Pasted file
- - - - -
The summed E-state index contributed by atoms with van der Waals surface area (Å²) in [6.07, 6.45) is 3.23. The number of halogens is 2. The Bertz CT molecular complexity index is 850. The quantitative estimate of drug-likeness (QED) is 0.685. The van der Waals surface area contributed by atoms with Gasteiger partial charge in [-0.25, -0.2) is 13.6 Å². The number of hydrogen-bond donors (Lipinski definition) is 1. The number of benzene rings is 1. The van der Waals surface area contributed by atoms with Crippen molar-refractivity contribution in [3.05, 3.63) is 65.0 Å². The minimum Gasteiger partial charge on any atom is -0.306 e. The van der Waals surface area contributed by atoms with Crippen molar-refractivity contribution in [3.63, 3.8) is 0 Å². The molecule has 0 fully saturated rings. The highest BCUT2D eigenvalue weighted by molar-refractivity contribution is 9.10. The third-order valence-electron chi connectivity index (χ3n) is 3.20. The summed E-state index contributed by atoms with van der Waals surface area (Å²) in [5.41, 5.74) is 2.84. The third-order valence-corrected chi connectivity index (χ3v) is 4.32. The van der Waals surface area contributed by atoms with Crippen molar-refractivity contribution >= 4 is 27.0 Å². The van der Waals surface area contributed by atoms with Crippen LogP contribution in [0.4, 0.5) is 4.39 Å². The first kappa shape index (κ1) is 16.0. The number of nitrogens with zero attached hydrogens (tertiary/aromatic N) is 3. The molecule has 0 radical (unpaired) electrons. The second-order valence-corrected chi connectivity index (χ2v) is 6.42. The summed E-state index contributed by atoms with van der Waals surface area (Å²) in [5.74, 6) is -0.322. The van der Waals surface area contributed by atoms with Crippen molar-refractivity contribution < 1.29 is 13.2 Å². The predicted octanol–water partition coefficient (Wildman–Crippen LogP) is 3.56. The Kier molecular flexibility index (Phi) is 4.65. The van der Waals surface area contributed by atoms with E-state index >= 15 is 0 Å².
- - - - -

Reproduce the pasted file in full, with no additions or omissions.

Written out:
The summed E-state index contributed by atoms with van der Waals surface area (Å²) in [6.07, 6.45) is 3.23. The number of halogens is 2. The Bertz CT molecular complexity index is 850. The quantitative estimate of drug-likeness (QED) is 0.685. The van der Waals surface area contributed by atoms with Gasteiger partial charge in [-0.25, -0.2) is 13.6 Å². The number of hydrogen-bond donors (Lipinski definition) is 1. The number of benzene rings is 1. The van der Waals surface area contributed by atoms with Crippen molar-refractivity contribution in [3.05, 3.63) is 65.0 Å². The minimum Gasteiger partial charge on any atom is -0.306 e. The van der Waals surface area contributed by atoms with Crippen molar-refractivity contribution in [3.63, 3.8) is 0 Å². The molecule has 0 fully saturated rings. The highest BCUT2D eigenvalue weighted by molar-refractivity contribution is 9.10. The third-order valence-electron chi connectivity index (χ3n) is 3.20. The summed E-state index contributed by atoms with van der Waals surface area (Å²) in [5.41, 5.74) is 2.84. The third-order valence-corrected chi connectivity index (χ3v) is 4.32. The van der Waals surface area contributed by atoms with Crippen molar-refractivity contribution >= 4 is 27.0 Å². The van der Waals surface area contributed by atoms with Crippen LogP contribution in [0.4, 0.5) is 4.39 Å². The first kappa shape index (κ1) is 16.0. The number of nitrogens with zero attached hydrogens (tertiary/aromatic N) is 3. The molecule has 0 radical (unpaired) electrons. The second-order valence-corrected chi connectivity index (χ2v) is 6.42. The summed E-state index contributed by atoms with van der Waals surface area (Å²) in [5.74, 6) is -0.322. The van der Waals surface area contributed by atoms with Crippen molar-refractivity contribution < 1.29 is 13.2 Å². The predicted octanol–water partition coefficient (Wildman–Crippen LogP) is 3.56. The Kier molecular flexibility index (Phi) is 4.65. The van der Waals surface area contributed by atoms with E-state index >= 15 is 0 Å².